This is quite similar to what we were doing in earlier articles with fromWorker() but this time we use fromWorkerPool() from observable-webworker. Like fromWorker the arguments are a factory to create a worker, and the input itself.

In this example we've used an Array<File> as input, however the fromWorkerPool method also takes an Observable<T> or an Iterator<T>.

Iterators can be very useful with this pattern as you can use their lazy evaluation feature to know when the work has been picked up for processing, not just that it has been queued.

Observable can be useful as you're probably using observable streams anyway, and fromWorkerPool buffers the stream when the input rate exceeds the rate the worker pool can handle the work.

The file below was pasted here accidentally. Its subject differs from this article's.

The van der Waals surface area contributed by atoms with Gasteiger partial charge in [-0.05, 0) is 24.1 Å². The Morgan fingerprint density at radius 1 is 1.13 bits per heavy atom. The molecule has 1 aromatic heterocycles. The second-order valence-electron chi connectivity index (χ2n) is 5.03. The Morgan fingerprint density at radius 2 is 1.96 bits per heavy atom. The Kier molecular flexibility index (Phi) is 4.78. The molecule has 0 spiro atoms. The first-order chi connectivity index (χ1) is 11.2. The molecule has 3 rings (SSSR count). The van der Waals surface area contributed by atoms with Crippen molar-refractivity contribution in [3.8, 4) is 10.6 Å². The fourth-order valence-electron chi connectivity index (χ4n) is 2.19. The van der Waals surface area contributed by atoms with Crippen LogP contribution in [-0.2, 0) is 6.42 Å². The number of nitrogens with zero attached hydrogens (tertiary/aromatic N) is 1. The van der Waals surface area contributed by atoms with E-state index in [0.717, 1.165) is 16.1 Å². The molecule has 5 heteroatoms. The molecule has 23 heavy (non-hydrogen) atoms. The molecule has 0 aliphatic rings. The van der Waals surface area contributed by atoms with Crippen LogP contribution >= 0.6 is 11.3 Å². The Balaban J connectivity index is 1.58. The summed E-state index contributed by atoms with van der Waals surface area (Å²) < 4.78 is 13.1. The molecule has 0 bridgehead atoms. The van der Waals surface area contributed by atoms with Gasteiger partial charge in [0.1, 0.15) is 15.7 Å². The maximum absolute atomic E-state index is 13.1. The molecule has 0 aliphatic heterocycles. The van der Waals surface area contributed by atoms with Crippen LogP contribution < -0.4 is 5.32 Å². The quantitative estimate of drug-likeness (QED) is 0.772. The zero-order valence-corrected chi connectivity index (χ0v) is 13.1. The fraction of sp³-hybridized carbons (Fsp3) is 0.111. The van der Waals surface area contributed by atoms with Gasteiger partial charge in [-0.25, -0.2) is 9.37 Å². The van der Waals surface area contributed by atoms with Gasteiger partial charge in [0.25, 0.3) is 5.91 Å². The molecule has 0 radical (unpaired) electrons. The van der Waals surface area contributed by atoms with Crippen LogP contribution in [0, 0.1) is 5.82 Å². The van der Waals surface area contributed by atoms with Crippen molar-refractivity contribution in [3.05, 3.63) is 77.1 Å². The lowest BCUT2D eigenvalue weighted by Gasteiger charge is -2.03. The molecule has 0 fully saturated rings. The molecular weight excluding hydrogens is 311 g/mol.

If we now run our application defined above, and select some filesm, we will see something like the following:

files (10) [File, File, File, File, File, File, File, File, File, File]
Hashed file 1-monospondylic-Notelaea-140MB.txt 8b3e48ad838ba4b3024d42fa10591c82
Hashed file 2-safekeeper-unheedful-307MB.txt d1bef08d19b30f471f161c8f5fbf9a8a
Hashed file 4-pseudochromesthesia-laryngeal-162MB.txt d77b94eea8ad01c4e4b804fe9ecd26a2
Hashed file 3-gnatcatcher-incudes-361MB.txt 30c6b4c2ea8b1dd9e5222e8ab9f2119d
Hashed file 5-amacrine-Nance-188MB.txt 7be20804dde038994a2c0e6630643046
Hashed file 8-ankaratrite-dermatoheteroplasty-149MB.txt 72cb1a511a27ac023b9960dbc3959c40
Hashed file 7-enjambed-escutcheon-256MB.txt 1f5039e50bd66b290c56684d8550c6c2
Hashed file 6-idiograph-freckly-393MB.txt bcee52113567c0040a0db2c678dfe3c3